Oh, You Wanted to Sit Down While Flying the Friendly Skies?
Well, we went for the surcharge for speaking to a human being and we swallowed the extra charge for food on board airplanes, so now Northwest is testing to see if there's anything airline customers would actually balk at paying for. The airline announced its new "Coach Choice" program, which involves charging an extra $15 if you want one of those nifty aisle or exit-row seats.
Turns out that Northwest is not the very first to do this. The Wall Street Journal reports that Virgin Atlantic sells its exit-row seats for $75 above the cost of other coach seats, and Air Canada charges $12 for advance seat assignments on some flights.
And industry analysts say there's more to come: Some airlines are talking about charging for all liquids, not just the alcoholic ones, and even for checking bags. (So now you want to travel with your bags?)
According to the Associated Press, Terry Trippler of Cheapseats.com predicts that by the end of this year, it will cost you $5 each to check a bag. "I believe a $1 to $2 charge for sodas and juice is coming. But the most controversial issue will be when the first airline announces a charge for checking baggage. I believe it's coming, and it's coming in 2006." (Actually, when American Eagle tried to charge passengers for sodas, there was enough pushback that the airline retreated.)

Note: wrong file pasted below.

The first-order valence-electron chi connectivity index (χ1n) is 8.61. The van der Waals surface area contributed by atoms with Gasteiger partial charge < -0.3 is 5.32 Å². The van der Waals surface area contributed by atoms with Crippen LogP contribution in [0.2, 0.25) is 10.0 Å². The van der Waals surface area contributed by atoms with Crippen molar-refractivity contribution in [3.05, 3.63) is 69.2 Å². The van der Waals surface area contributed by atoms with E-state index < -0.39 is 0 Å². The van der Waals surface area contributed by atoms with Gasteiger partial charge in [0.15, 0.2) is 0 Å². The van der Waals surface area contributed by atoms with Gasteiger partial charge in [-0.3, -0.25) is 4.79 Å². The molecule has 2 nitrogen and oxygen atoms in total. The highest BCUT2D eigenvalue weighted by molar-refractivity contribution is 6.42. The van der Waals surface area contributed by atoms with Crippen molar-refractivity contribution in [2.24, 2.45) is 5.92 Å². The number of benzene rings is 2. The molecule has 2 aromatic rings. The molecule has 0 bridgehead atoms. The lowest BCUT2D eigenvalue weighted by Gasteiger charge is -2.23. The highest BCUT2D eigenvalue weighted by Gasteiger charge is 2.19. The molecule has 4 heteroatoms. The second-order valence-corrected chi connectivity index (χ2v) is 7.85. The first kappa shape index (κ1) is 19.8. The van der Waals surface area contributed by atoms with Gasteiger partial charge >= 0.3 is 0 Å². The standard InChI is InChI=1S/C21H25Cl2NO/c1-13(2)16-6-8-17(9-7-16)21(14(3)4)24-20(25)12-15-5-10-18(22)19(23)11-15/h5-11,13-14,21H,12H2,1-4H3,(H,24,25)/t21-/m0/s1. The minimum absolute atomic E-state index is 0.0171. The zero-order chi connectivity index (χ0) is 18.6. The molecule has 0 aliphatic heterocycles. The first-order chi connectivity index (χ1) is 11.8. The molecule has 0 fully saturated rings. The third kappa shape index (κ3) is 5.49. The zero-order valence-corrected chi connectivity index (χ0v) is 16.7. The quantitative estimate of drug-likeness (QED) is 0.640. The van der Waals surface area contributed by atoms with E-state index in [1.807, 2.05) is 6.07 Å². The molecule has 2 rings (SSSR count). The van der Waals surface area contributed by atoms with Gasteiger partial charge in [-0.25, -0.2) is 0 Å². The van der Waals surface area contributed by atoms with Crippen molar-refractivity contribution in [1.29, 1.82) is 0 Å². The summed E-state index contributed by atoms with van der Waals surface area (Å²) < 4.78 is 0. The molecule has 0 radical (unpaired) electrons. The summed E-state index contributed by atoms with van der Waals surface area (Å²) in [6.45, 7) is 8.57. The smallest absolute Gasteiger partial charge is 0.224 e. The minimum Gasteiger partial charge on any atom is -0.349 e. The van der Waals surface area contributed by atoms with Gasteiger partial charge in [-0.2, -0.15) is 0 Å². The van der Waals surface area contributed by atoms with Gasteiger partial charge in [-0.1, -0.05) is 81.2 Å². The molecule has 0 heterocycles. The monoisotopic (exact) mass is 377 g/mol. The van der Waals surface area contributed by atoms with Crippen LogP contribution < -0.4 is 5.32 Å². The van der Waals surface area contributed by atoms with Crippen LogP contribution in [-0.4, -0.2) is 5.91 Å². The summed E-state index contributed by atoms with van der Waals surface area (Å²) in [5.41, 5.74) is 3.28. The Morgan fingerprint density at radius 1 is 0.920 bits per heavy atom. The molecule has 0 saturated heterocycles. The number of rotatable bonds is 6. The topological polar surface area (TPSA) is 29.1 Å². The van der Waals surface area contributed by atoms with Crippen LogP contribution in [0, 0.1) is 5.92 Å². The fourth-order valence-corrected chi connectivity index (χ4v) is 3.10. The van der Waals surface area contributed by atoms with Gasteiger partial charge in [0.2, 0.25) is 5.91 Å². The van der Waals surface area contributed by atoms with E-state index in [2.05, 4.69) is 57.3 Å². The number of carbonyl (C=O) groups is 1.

But why stop with extra charges for aisle seats? There's a big promotion in store for the airline exec who develops the Straps or Seats-You Decide! Discount Plan, in which most seats will be removed from the aircraft. Passengers paying regular fares would be strapped to the fuselage wall, perching in safety and in full sight of video screens suspended from the ceiling--plenty of distraction for a flight of any length. Passengers wishing to take a seat for any portion of the flight could rent chair time at a modest per-minute rate.
The airlines, bizarrely, have not yet taken me up on my last pricing proposal, in which I argued that since fuel costs are up so sharply, it's only fair that passengers pay according to their weight.
But I'm sure the good folks at Northwest and other carriers are on this, and soon, we'll be able to make better use of our time in the security queue, filling out a comprehensive personal profile--weight, appetite, layers of clothing worn, tendency to yammer at seatmates--that can be used to calculate our fair and just fare.
Wouldn't you pay more not to sit next to a blabbermouth who takes up part of your seat?
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